Successful diversity programs have been found to communicate the importance of the diversity philosophy in a variety of ways.
These include the:
Personal intervention by top management
Targeting recruitment of non-managers
Internal advocacy groups
Emphasising EEO statistics and profiles
Providing for managing diversity training networks and support groups
Providing specific strategies which explicitly seek to manage work and personal needs, such as family needs (Galagan, 1993).
Barriers to managing diversity
Barriers to managing diversity can arise from a number of areas. These include inexperience with the process, the nature of communication and decision making in organisations, misdiagnosis of management issues and attitudes, including thinking of diversity in terms of identity group representation (Thomas and Ely, 1996, p.80). In order to effectively implement policies designed to promote diversity, these barriers will need to be addressed.
Barriers have always existed in organisations, but individuals have suppressed their diversity: age, lifestyle preference, priorities with respect to families in order to conform to the stereotype of a "good employee". Because it was always suppressed, organisations are having trouble dealing with diversity around race and gender issues (Solomon, 1999, p.91).
The nature of decision making and the selection of managers prevent the selection of managers with diverse personal characteristics. Managers prefer working with individuals similar to themselves because of ease of communication and sense of comfort (Kanter, 1977). This dynamic has been labelled "homo social reproduction" and could prevent the selection and promotion of older workers.
Galagan (1993) lists six barriers which inhibit the effective management of diversity:
Preof misdiagnosis judice
Poor career planning
Lack of knowledge
More comfortable with own kind
Difficulties in balancing family and career
She also identifies a tendency for managers to reach conclusions without understanding the problems. A pertinent example is the view that high female staff turnover is related to family commitments. In fact she found only 7% of female managers leave for family reasons, while 73% leave because they see limited opportunities for women in companies.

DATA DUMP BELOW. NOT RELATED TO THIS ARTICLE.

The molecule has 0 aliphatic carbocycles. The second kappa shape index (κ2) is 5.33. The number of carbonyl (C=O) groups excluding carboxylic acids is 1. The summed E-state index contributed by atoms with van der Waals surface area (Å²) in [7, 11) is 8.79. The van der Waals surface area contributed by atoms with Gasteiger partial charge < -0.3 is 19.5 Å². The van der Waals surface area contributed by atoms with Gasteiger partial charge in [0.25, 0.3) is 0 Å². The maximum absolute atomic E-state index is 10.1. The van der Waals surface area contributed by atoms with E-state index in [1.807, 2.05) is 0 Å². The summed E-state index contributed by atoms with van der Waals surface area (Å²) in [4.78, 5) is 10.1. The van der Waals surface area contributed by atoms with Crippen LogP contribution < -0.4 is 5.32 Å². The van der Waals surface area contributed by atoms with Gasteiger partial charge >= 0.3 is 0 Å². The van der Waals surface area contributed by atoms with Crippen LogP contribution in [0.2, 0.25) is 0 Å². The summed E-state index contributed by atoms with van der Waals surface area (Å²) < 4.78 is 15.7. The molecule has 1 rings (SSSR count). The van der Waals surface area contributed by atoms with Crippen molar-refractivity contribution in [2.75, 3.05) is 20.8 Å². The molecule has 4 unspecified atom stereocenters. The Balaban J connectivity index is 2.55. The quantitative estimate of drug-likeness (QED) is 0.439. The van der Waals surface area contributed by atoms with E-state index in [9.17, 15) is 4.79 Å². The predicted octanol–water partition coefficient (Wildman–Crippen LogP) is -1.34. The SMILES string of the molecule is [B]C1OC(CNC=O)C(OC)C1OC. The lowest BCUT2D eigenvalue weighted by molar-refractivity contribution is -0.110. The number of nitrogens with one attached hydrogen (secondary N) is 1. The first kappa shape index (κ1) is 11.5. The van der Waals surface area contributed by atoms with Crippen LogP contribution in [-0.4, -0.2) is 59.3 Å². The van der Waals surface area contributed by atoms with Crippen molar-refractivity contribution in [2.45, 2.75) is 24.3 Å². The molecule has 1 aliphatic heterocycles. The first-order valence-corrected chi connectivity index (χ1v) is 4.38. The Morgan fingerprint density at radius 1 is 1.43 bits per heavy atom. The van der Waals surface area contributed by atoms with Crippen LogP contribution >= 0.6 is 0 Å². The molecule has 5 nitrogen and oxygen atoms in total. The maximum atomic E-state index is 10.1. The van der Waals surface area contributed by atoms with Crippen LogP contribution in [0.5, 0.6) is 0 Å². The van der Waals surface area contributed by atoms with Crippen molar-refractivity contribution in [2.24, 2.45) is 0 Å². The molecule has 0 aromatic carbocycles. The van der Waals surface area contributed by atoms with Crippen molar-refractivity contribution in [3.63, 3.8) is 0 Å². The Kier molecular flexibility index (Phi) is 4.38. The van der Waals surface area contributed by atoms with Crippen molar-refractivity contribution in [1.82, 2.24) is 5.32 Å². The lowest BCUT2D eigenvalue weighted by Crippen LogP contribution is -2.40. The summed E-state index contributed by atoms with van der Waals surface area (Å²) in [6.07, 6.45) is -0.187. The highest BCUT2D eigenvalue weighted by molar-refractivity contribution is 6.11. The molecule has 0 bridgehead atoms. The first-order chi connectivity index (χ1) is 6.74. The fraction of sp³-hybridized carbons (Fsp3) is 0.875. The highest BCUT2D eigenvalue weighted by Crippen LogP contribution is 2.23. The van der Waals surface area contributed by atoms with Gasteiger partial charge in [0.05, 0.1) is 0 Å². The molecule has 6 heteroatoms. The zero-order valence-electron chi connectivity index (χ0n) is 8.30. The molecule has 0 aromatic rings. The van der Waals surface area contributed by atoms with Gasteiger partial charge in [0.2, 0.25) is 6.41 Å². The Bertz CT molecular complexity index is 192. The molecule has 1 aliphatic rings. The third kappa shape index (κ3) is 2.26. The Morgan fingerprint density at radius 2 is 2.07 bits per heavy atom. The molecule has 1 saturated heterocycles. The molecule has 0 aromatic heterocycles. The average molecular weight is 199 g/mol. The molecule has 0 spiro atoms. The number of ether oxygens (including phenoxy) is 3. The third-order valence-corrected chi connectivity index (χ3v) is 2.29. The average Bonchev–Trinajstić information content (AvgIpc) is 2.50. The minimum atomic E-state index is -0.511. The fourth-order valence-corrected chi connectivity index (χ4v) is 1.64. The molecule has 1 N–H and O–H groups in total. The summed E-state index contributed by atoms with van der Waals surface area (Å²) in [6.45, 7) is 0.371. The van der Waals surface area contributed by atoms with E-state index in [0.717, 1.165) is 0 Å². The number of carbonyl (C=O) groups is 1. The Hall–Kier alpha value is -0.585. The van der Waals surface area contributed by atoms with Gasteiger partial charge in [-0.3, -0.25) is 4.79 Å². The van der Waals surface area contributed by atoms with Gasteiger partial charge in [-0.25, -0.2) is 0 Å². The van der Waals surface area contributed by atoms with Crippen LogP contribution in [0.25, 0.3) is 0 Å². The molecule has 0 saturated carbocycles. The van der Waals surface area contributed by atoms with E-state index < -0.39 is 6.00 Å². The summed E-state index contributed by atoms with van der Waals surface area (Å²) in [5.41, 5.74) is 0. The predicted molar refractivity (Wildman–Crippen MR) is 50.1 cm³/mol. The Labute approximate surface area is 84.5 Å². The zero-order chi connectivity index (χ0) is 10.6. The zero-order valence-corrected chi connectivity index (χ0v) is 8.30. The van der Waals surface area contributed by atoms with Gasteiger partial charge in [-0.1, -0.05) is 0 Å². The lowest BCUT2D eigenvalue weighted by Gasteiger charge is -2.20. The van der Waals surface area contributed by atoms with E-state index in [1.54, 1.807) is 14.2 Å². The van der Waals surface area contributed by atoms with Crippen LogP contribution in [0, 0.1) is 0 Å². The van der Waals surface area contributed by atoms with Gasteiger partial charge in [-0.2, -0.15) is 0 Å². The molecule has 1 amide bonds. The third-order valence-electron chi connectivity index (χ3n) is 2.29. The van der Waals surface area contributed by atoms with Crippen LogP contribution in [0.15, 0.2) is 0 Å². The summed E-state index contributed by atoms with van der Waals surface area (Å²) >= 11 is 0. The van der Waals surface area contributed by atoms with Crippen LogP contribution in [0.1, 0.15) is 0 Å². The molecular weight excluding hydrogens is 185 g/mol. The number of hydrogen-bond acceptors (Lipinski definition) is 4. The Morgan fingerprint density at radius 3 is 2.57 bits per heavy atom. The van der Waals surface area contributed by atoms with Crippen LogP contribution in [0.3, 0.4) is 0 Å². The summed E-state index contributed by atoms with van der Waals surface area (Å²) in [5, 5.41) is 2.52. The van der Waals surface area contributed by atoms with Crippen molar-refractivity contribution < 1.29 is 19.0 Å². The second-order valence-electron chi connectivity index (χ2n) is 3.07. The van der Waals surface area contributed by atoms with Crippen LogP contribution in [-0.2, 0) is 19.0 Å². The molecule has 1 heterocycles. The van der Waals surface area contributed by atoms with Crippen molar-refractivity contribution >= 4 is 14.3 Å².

In addition to the problems of misdiagnosis there are major attitudinal barriers to effective management of diversity.
A denial of the issues
A lack of awareness
Restrictions on bad news further up the organisation
A lack of trust in how others will react to diversity issues
A need to be in control of all of one's job
Compulsion to fix them
Issues outside own reality
Past actions to address diversity which were well intended but which failed to develop an individual for job, and/or others were not well developed with them.
Resistance can emanate from a variety of factors associated with perceptions and attitudes in the workplace, and from a lack of strong leadership and direction (Joplin and Daus, 1997; Thomas, 1991). He identifies factors such as:
Insufficient motivation resulting from perceptions that diversity management is legal, moral or social responsibility, rather than a business issue.
From a commitment to assimilation.
Insufficient understanding of organisational culture.
The presence of attitudes such as racism and sexism.
A detrimental view of affirmative action and a belief that efforts to introduce diversity are an attempt to introduce affirmative action.
Lack of a strategic direction.
A desire to avoid risk.
Lack of power to succeed.
Inadequate change of management skills.
Too many other activities.
The way work is done.